The NY Times was sitting on the biggest story of the year. The NY Times was sitting on the information that the President of the United States was illegally spying on citizens of this country. The NY Times knew that the administration was carrying on illegal surveillance of the American people before those very Americans were going to the polls to elect a president. Hmmmm.... It would have been kind of handy to have had that information on November 2, 2004, wouldn't it? As for why they held it? Care to explain, Bill Keller?Bold text courtesy of Wonker to illustrate an important point. Note the classic tactics of Antonio Gramsci here—twist an opinion into a "known fact" (Bush's activities were "illegal") and then use the word again in the same short paragraph to drive the "known truth" home.
Visit half a dozen liberal and conservative sites on the NSA wiretap brouhaha and you'll find the same thing. Legal scholars and pundits of all stripes are all over the board. The Bushies meticulously discharged their duties under the current set of laws. They cleared these activities with NSA's own counsel. Members of the Congress with a need to know were kept in the loop. This wasn't a great secret. But like anything in wartime, which this is, the administration is forced to walk a fine line when defending the American people including Kos' treasonous patriots.
As is often the case, we're in a legal gray area here and until and unless the legal morass in this situation is further clarified, it is simply flat out wrong to trumpet "illegal" because no one really knows.
But that's what the left does. They latch onto an opinion, always consistent with Marxist doctrine which posits a greater socialist authority over the existence of a free nation-state, and then trumpet it until it's drilled in as the "truth." That's how our Marxist friends who control today's Democrat party have slowly undermined our culture and our legal system, as outlined by Gramsci, who correctly recognized that you didn't need to fire a single bullet in order to win a socialist revolution. You simply had to wreck the traditional consensus by stealth until no further resistance remained.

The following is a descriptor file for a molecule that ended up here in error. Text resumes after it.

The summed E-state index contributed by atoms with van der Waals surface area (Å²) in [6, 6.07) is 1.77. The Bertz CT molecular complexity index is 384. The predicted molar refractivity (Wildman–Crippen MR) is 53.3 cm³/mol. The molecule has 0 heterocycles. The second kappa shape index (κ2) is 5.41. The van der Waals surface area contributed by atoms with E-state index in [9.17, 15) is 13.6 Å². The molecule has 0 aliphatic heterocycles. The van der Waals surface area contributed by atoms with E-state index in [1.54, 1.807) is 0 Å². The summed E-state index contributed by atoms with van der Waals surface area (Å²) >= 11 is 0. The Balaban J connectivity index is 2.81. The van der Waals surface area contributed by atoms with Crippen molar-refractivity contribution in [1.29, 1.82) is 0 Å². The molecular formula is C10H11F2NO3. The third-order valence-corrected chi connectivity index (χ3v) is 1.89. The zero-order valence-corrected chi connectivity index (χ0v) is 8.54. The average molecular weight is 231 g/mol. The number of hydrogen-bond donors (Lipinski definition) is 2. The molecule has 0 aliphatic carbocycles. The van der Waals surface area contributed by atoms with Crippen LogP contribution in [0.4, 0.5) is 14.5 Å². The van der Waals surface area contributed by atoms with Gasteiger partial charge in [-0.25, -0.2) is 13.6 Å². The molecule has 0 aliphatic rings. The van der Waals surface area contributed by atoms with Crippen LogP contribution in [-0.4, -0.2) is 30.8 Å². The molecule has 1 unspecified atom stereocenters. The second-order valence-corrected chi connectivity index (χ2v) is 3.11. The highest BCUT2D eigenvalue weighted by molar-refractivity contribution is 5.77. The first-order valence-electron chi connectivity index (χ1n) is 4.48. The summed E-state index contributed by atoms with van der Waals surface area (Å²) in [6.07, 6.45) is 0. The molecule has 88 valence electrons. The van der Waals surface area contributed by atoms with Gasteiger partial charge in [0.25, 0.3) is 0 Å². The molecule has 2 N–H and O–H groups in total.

If you follow the logic here as well, such as it is, you'll catch another flaw here as the dialectic surges over reason as it always must. If you'll check the timeframe, the Times was also more than likely holding back the story not only because of White House pressure (understandable) and perhaps, a desire to provide a plug for the author's book when the publication date neared; but also, in the context of the Rathergate brouhaha, the Times was no doubt gun-shy of exposing themselves to that kind of ruinously negative publicity. But in the Kos Kidz' distorted universe, that could NEVER be a possibility, could it?
Once again, readers need to be aware of the left's cute rhetorical tricks in the coming weeks. Not only do they fail to report the truth. They distort the law and the Constitution all the better to topple the U.S. for once and for all. We'll continue, though, to expose them for you. Language is a subtle way to fight a war, but we're fighting back. Calling an action illegal again and again is swell rhetoric. But it offers no proof at all. And if you'll search the whole piece, you won't find anything to back up any of the column's allegations. You never do.
The real story here, or the one waiting to be told is: Who at the NSA leaked this info—which he or she or they had sworn under oath to protect—and when will they be prosecuted for treason? Don't hold your breath. Neither Kos nor the Democrats nor the NYTimes are much interested in this one. They'd rather keep applying the term "illegal" to Bush, a term that is actual factual when it describes the NSA scoundrels who leaked our country's secrets to the enemy.